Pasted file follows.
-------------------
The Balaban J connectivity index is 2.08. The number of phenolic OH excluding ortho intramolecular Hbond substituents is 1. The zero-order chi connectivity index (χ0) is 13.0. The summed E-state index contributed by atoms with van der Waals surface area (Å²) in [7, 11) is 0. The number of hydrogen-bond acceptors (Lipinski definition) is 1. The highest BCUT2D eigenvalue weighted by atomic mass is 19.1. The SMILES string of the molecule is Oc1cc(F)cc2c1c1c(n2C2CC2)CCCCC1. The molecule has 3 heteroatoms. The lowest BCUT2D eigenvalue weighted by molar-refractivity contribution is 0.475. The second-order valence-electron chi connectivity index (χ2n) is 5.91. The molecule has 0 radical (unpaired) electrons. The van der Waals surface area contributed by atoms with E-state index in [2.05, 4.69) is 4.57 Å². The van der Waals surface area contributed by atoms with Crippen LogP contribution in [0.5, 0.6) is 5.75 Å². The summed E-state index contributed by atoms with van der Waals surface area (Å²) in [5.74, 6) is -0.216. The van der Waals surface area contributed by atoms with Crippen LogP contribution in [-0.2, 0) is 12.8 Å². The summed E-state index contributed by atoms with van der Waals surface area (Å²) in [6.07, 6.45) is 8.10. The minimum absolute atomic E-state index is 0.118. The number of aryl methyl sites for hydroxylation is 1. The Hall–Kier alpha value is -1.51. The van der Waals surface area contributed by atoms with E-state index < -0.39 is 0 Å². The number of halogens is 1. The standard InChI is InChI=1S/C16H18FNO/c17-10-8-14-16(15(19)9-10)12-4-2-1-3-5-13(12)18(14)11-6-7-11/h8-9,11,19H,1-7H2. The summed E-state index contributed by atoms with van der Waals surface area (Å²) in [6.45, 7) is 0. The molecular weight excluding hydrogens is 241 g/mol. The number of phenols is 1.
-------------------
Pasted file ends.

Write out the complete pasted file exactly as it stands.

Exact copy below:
The Balaban J connectivity index is 2.08. The number of phenolic OH excluding ortho intramolecular Hbond substituents is 1. The zero-order chi connectivity index (χ0) is 13.0. The summed E-state index contributed by atoms with van der Waals surface area (Å²) in [7, 11) is 0. The number of hydrogen-bond acceptors (Lipinski definition) is 1. The highest BCUT2D eigenvalue weighted by atomic mass is 19.1. The SMILES string of the molecule is Oc1cc(F)cc2c1c1c(n2C2CC2)CCCCC1. The molecule has 3 heteroatoms. The lowest BCUT2D eigenvalue weighted by molar-refractivity contribution is 0.475. The second-order valence-electron chi connectivity index (χ2n) is 5.91. The molecule has 0 radical (unpaired) electrons. The van der Waals surface area contributed by atoms with E-state index in [2.05, 4.69) is 4.57 Å². The van der Waals surface area contributed by atoms with Crippen LogP contribution in [0.5, 0.6) is 5.75 Å². The summed E-state index contributed by atoms with van der Waals surface area (Å²) in [5.74, 6) is -0.216. The van der Waals surface area contributed by atoms with Crippen LogP contribution in [-0.2, 0) is 12.8 Å². The summed E-state index contributed by atoms with van der Waals surface area (Å²) in [6.07, 6.45) is 8.10. The minimum absolute atomic E-state index is 0.118. The number of aryl methyl sites for hydroxylation is 1. The Hall–Kier alpha value is -1.51. The van der Waals surface area contributed by atoms with E-state index < -0.39 is 0 Å². The number of halogens is 1. The standard InChI is InChI=1S/C16H18FNO/c17-10-8-14-16(15(19)9-10)12-4-2-1-3-5-13(12)18(14)11-6-7-11/h8-9,11,19H,1-7H2. The summed E-state index contributed by atoms with van der Waals surface area (Å²) in [6.45, 7) is 0. The molecular weight excluding hydrogens is 241 g/mol. The number of phenols is 1.